Almost all NFL players have rare brain disease caused by head trauma

CTL was found in 87 of the 91 deceased former NFL players tested

Zachary Davies Boren
Saturday 19 September 2015 17:02
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There's been a longstanding controversy over the injuries football players suffer
There's been a longstanding controversy over the injuries football players suffer

A large majority of NFL players may suffer from chronic traumatic encephalopathy (CTE), a rare brain disease believed to be caused by repeated head trauma.

Researchers from the Department of Veteran Affairs and Boston University tested 91 dead former NFL players, and found it in 87 of them — that's 95 per cent.

Dr Ann McKee, chief of neurophysiology at the VA Boston Healthcare System and director of the lab where the tests were done, told PBS: "People think that we're blowing this out of proportion, that this is a very rare disease and that we’re sensationalizing it.

"My response is that where I sit, this is a very real disease. We have had no problem identifying it in hundreds of players."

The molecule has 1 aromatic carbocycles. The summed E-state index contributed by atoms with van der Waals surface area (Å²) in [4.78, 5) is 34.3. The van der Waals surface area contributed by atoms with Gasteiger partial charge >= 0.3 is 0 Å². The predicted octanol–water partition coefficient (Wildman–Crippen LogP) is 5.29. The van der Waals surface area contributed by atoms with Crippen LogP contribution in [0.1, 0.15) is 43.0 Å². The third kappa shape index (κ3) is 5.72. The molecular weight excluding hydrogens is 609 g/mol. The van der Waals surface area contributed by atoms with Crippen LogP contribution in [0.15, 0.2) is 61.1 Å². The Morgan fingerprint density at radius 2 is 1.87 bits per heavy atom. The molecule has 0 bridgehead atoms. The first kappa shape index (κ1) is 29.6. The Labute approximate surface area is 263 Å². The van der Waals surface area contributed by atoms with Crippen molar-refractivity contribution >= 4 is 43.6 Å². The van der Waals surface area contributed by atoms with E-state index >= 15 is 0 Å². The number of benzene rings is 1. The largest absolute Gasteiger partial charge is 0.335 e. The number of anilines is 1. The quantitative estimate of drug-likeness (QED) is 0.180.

One observation was that 40 per cent of those who had CTE were offensive or defensive linemen — positions that don't offer suffer big hits.

That has led researchers to conclude it's the repeated smaller head collisions that pose the greatest risk.

And it's not just pro-players. The disease has been identified in 79 per cent of those tested who played football at any level going all the way back to high school.

The disease cannot be officially diagnosed until after death, even though brain scans can give indications.

Many former NFL players have sued the league because of injuries sustained because of the health problems they get later in life — from severe headaches to dementia to amyotrophic lateral sclerosis.

In April, a class-action lawsuit between the NFL and nearly 5,000 former players was settled in a deal that could cost the league up to $1 billion.

The NFL told PBS: "We are dedicated to making football safer and continue to take steps to protect players, including rule changes, advanced sideline technology, and expanded medical resources.

"We continue to make significant investments in independent research through our gifts to Boston University, the [National Institutes of Health] and other efforts to accelerate the science and understanding of these issues."

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